coaching, figure skating

Sports Parents Get a Bad Rap

Several years ago, I signed my daughter up for the summer soccer league in town.  The price was right, and I thought it would be a good summer activity for her to try to get rid of her boundless energy. I showed up enthusiastically on the designated meet-the-coach day only to wait 30 minutes for anyone to show up at her table.  When he finally did show up, I asked him the usual questions I would normally ask any coach who is working with my daughter like:

  1.  So I assume you have played soccer before ?  (he hadn’t)
  2. How long have you been coaching (not long)
  3. What certifications do you have (minimal)
  4. Do you have a police clearance (he actually WAS a police officer, so at least there was THAT)

The biggest observation I took away from that day was the disbelief in his voice when I actually asked him these questions.  It was obvious that no other parent had asked him these before. 

When I got home, I spoke to my brother, who is a high school physical education teacher and who coaches (and plays) multiple sports.  He looked at me like I was crazy for asking the questions I had asked.

I shouldn’t have been surprised. 

I have been a figure skating coach for well over 25 years.  I am nationally certified and continue to this day to update my certifications and my coaching toolkit. I have easily worked with thousands of kids in the sport of skating, both recreationally and competitively.  I have run intense training programs and worked within our system my entire life.

Do you know how many parents have asked me if I have a police clearance?

Take a guess.


What do you think about the number of parents of new students who ask me about my coaching philosophy?

Yup, you guessed it.


This exchange with my daughter’s former soccer coach has been foremost in my mind these past few days because I read a Facebook post from a friend entitled “Why Coaches Hate Over-Involved Parents” by Amy Carney.

This is a well written article, carefully stating the things that parents should never debate or contact their child’s hockey coach about. Things like playing time, issues with teammates and team strategy are mentioned as basically off limits. The overall theme of the article is to let the coaches coach, the kids play, and the parents stay out of it.  It speaks to the athlete taking accountability for their actions, stepping up to be their own advocates, and proving themselves before expecting to gain playing time or their desired position.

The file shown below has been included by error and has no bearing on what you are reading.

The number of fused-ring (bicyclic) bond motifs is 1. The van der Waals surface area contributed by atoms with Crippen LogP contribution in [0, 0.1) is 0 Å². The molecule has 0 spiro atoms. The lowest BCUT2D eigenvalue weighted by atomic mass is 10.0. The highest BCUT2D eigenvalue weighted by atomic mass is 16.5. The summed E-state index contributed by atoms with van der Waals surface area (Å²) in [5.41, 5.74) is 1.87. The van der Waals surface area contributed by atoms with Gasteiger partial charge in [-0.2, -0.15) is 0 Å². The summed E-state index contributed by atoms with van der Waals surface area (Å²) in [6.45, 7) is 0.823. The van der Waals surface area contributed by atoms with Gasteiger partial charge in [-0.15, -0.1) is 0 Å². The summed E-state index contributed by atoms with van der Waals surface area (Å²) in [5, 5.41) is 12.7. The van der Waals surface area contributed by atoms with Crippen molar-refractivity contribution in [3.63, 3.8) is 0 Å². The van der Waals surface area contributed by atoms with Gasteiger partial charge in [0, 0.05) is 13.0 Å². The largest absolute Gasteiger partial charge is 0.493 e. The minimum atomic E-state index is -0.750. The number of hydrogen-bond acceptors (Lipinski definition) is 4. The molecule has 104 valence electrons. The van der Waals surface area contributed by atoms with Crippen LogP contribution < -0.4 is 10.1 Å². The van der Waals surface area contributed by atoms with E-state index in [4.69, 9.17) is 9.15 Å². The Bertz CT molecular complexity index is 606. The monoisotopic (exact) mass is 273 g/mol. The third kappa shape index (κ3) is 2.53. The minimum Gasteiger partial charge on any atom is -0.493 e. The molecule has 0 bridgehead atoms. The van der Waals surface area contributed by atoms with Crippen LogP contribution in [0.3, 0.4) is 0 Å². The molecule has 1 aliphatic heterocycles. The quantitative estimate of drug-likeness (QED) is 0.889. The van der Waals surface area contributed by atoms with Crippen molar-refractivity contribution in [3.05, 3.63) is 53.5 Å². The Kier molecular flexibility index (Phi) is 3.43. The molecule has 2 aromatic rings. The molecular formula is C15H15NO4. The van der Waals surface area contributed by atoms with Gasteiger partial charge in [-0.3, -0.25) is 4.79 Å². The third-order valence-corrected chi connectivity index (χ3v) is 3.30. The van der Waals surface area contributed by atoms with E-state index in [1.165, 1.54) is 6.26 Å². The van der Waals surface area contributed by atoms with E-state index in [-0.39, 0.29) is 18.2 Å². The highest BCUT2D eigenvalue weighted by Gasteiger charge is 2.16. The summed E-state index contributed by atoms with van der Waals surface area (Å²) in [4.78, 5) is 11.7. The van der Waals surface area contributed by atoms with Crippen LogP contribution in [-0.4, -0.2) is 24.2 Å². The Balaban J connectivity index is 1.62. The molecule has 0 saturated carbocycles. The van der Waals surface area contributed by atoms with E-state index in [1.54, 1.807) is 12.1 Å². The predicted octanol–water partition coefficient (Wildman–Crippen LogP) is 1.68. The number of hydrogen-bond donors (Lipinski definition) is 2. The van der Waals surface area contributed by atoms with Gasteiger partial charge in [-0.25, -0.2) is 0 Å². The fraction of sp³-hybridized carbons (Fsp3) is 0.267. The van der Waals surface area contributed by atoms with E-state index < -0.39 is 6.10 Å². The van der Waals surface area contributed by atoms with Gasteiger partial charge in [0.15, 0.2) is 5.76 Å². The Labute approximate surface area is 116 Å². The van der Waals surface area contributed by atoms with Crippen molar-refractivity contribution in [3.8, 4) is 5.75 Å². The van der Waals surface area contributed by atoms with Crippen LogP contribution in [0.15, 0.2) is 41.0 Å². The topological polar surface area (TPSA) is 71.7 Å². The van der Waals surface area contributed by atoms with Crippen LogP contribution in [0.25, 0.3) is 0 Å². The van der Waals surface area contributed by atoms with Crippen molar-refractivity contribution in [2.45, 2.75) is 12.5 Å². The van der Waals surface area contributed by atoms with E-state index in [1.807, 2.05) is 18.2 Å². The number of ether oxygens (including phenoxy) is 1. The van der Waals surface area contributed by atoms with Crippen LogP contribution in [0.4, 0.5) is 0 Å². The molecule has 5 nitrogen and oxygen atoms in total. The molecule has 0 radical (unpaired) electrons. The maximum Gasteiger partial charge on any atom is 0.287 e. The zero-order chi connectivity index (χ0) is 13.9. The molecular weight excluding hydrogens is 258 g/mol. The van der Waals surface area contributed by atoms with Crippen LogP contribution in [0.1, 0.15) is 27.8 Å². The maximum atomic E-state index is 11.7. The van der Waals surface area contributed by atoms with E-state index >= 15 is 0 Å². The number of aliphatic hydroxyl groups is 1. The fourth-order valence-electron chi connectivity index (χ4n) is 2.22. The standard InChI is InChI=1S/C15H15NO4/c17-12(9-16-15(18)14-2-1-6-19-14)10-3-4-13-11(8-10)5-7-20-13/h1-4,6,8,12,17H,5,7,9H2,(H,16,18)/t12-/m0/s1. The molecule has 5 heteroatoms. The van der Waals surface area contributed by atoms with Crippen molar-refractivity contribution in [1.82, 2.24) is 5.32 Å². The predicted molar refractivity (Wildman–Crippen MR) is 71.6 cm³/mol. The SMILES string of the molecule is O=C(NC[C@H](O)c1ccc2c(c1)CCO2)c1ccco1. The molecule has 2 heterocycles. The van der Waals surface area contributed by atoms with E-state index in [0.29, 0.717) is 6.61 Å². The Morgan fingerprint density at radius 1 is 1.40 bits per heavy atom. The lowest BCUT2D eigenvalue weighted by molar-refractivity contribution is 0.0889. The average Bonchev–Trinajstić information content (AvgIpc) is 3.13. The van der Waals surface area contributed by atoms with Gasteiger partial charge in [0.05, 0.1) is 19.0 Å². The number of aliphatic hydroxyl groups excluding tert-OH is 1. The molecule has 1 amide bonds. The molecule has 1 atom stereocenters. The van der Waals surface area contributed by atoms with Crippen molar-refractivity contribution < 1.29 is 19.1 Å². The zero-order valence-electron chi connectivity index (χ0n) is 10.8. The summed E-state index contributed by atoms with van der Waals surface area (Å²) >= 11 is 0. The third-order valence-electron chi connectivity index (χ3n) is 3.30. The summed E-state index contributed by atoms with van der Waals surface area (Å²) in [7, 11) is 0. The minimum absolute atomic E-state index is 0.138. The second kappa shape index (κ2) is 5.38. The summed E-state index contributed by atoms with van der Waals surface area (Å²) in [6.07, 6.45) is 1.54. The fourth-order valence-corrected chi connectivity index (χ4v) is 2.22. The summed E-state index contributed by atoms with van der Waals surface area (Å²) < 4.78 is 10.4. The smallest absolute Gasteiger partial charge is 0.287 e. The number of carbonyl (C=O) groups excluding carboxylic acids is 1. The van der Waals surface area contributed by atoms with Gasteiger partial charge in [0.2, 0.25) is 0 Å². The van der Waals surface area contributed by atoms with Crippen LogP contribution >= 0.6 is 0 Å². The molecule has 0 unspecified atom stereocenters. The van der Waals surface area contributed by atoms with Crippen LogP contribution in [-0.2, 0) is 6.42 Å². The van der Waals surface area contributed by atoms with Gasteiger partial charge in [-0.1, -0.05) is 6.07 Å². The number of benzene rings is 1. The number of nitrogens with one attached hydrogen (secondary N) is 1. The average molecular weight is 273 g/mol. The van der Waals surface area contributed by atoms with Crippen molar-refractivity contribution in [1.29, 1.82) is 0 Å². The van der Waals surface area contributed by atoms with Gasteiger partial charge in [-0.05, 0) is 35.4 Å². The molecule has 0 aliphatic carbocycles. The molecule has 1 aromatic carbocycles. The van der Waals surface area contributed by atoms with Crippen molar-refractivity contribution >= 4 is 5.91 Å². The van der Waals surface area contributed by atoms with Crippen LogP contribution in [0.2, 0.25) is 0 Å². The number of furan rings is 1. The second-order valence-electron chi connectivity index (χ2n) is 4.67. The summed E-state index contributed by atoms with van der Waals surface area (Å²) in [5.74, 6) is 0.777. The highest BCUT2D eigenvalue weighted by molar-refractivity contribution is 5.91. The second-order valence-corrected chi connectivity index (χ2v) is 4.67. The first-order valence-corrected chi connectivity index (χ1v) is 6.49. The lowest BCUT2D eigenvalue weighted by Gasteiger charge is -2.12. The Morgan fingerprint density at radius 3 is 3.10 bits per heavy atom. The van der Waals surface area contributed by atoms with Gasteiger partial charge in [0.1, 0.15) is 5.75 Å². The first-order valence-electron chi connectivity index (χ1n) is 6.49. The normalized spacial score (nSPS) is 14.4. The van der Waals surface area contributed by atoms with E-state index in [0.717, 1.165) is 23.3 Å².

While I HEARTILY agree we need to make our athletes responsible, accountable and capable of communicating effectively with their coaches, I think that, ESPECIALLY IN THESE TIMES, we have to be more careful than ever with our children. 

Look:  I have had some humdingers as sports parents.

 I mean, irrational, never-happy, always-criticizing-or-second-guessing-your methods-no-matter-HOW-much-information-you-give-them kind of parents.

But those parents are the exception, not the rule.  And as I grew into my coaching career, I realized that the more I informed my figure skating parents of my philosophies, the more they were inclined to give me their trust.

The more I explained the strategies, time tables and reasons behind my tactical decisions for their children, the more they left me alone to coach their children.

So, as I read this article about how parents shouldn’t email, complain or talk to their players coach about issues, I must respectfully disagree.

You see, coaches are people too. This means that coaches are subject to the same character flaws, foibles and behaviours that we all have, including bias, prejudice, ego, disorganization and many more not-so-great behaviours.

Add to this that many coaches in the amateur sports systems are volunteers, and this takes away all accountability.  Don’t get me wrong.  Volunteers are a mainstay for youth sport, and I have the utmost admiration for those that give selflessly of their time for our children.  But there are good and bad volunteers. 

And just because you volunteer to coach DOES NOT MEAN YOU GET A PASS TO DO A POOR JOB.

I’m sorry, if my 10 year old child feels that their coach is biased against them, and has done everything in their power to work hard, advocate for themselves, speak up and earn their spot, and I see there is a discrepancy between either their skills and their playing time, or perhaps an unfair allotment of playing time,  why shouldn’t I ask the coach in a polite email to explain their strategy and why they aren’t playing my child?